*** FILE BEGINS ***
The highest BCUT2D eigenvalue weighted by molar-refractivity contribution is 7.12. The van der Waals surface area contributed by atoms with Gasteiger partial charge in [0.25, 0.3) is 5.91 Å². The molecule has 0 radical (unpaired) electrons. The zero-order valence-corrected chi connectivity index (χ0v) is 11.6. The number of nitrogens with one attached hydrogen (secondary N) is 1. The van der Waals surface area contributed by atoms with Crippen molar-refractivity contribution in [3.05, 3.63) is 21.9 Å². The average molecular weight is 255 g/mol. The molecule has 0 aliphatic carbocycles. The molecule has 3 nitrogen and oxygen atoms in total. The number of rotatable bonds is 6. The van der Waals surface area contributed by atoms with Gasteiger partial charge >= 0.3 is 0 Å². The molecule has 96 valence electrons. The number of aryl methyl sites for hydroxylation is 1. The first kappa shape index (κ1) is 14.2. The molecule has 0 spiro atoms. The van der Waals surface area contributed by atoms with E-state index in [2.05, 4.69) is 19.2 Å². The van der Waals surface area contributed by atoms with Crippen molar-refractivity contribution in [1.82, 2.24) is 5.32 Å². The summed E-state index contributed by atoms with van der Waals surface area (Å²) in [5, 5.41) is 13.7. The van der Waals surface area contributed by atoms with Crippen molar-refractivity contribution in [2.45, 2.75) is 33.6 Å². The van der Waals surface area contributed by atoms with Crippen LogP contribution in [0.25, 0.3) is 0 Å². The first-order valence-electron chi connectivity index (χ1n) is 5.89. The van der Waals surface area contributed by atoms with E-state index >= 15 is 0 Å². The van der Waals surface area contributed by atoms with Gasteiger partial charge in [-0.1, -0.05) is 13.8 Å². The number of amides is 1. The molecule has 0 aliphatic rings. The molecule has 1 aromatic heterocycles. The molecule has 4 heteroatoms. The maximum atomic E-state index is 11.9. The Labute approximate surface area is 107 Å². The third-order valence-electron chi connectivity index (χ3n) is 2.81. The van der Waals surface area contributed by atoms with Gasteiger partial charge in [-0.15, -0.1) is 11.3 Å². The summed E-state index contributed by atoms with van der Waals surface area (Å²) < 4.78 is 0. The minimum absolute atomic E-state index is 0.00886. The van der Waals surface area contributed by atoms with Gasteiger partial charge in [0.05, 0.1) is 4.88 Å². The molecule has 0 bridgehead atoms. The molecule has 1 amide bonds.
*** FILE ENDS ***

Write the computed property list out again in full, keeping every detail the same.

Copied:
The highest BCUT2D eigenvalue weighted by molar-refractivity contribution is 7.12. The van der Waals surface area contributed by atoms with Gasteiger partial charge in [0.25, 0.3) is 5.91 Å². The molecule has 0 radical (unpaired) electrons. The zero-order valence-corrected chi connectivity index (χ0v) is 11.6. The number of nitrogens with one attached hydrogen (secondary N) is 1. The van der Waals surface area contributed by atoms with Crippen molar-refractivity contribution in [3.05, 3.63) is 21.9 Å². The average molecular weight is 255 g/mol. The molecule has 0 aliphatic carbocycles. The molecule has 3 nitrogen and oxygen atoms in total. The number of rotatable bonds is 6. The van der Waals surface area contributed by atoms with Gasteiger partial charge >= 0.3 is 0 Å². The molecule has 96 valence electrons. The number of aryl methyl sites for hydroxylation is 1. The first kappa shape index (κ1) is 14.2. The molecule has 0 spiro atoms. The van der Waals surface area contributed by atoms with E-state index in [2.05, 4.69) is 19.2 Å². The van der Waals surface area contributed by atoms with Crippen molar-refractivity contribution in [1.82, 2.24) is 5.32 Å². The summed E-state index contributed by atoms with van der Waals surface area (Å²) in [5, 5.41) is 13.7. The van der Waals surface area contributed by atoms with Crippen molar-refractivity contribution in [2.45, 2.75) is 33.6 Å². The van der Waals surface area contributed by atoms with Crippen LogP contribution in [0.25, 0.3) is 0 Å². The first-order valence-electron chi connectivity index (χ1n) is 5.89. The van der Waals surface area contributed by atoms with E-state index >= 15 is 0 Å². The van der Waals surface area contributed by atoms with Gasteiger partial charge in [-0.1, -0.05) is 13.8 Å². The number of amides is 1. The molecule has 0 aliphatic rings. The molecule has 1 aromatic heterocycles. The molecule has 4 heteroatoms. The maximum atomic E-state index is 11.9. The Labute approximate surface area is 107 Å². The third-order valence-electron chi connectivity index (χ3n) is 2.81. The van der Waals surface area contributed by atoms with Gasteiger partial charge in [-0.15, -0.1) is 11.3 Å². The summed E-state index contributed by atoms with van der Waals surface area (Å²) < 4.78 is 0. The minimum absolute atomic E-state index is 0.00886. The van der Waals surface area contributed by atoms with Gasteiger partial charge in [0.05, 0.1) is 4.88 Å². The molecule has 0 bridgehead atoms. The molecule has 1 amide bonds.